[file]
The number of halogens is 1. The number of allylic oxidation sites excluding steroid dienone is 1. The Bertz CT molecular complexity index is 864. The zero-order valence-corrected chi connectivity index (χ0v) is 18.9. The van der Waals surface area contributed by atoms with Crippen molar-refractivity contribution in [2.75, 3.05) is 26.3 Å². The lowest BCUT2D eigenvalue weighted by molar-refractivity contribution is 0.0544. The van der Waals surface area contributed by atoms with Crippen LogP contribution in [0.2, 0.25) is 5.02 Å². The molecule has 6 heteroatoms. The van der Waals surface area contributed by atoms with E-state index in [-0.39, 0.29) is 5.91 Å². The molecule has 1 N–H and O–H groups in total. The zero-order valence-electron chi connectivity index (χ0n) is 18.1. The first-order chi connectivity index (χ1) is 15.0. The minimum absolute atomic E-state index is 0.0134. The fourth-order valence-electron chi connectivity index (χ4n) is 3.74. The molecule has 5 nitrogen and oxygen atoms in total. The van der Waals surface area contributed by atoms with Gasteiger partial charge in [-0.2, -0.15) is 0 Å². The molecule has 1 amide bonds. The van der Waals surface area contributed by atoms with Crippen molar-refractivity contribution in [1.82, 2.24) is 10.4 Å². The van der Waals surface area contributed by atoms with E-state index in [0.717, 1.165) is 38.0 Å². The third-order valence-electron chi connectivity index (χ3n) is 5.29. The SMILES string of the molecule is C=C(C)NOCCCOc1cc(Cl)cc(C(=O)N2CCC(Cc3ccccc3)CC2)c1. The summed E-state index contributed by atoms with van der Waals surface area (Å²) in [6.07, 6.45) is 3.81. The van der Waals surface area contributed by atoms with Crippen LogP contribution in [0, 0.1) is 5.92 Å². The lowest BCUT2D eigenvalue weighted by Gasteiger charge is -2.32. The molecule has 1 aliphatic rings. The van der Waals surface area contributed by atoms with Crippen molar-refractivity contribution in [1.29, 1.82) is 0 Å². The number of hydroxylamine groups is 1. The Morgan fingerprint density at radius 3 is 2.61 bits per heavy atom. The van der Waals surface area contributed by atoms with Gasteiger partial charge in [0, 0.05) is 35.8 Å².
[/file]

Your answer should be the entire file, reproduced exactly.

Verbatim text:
The number of halogens is 1. The number of allylic oxidation sites excluding steroid dienone is 1. The Bertz CT molecular complexity index is 864. The zero-order valence-corrected chi connectivity index (χ0v) is 18.9. The van der Waals surface area contributed by atoms with Crippen molar-refractivity contribution in [2.75, 3.05) is 26.3 Å². The lowest BCUT2D eigenvalue weighted by molar-refractivity contribution is 0.0544. The van der Waals surface area contributed by atoms with Crippen LogP contribution in [0.2, 0.25) is 5.02 Å². The molecule has 6 heteroatoms. The van der Waals surface area contributed by atoms with E-state index in [-0.39, 0.29) is 5.91 Å². The molecule has 1 N–H and O–H groups in total. The zero-order valence-electron chi connectivity index (χ0n) is 18.1. The first-order chi connectivity index (χ1) is 15.0. The minimum absolute atomic E-state index is 0.0134. The fourth-order valence-electron chi connectivity index (χ4n) is 3.74. The molecule has 5 nitrogen and oxygen atoms in total. The van der Waals surface area contributed by atoms with Gasteiger partial charge in [-0.2, -0.15) is 0 Å². The molecule has 1 amide bonds. The van der Waals surface area contributed by atoms with Crippen molar-refractivity contribution in [1.82, 2.24) is 10.4 Å². The van der Waals surface area contributed by atoms with E-state index in [0.717, 1.165) is 38.0 Å². The third-order valence-electron chi connectivity index (χ3n) is 5.29. The SMILES string of the molecule is C=C(C)NOCCCOc1cc(Cl)cc(C(=O)N2CCC(Cc3ccccc3)CC2)c1. The summed E-state index contributed by atoms with van der Waals surface area (Å²) in [6.07, 6.45) is 3.81. The van der Waals surface area contributed by atoms with Crippen LogP contribution in [0, 0.1) is 5.92 Å². The lowest BCUT2D eigenvalue weighted by Gasteiger charge is -2.32. The molecule has 1 aliphatic rings. The van der Waals surface area contributed by atoms with Crippen molar-refractivity contribution in [1.29, 1.82) is 0 Å². The number of hydroxylamine groups is 1. The Morgan fingerprint density at radius 3 is 2.61 bits per heavy atom. The van der Waals surface area contributed by atoms with Gasteiger partial charge in [0, 0.05) is 35.8 Å².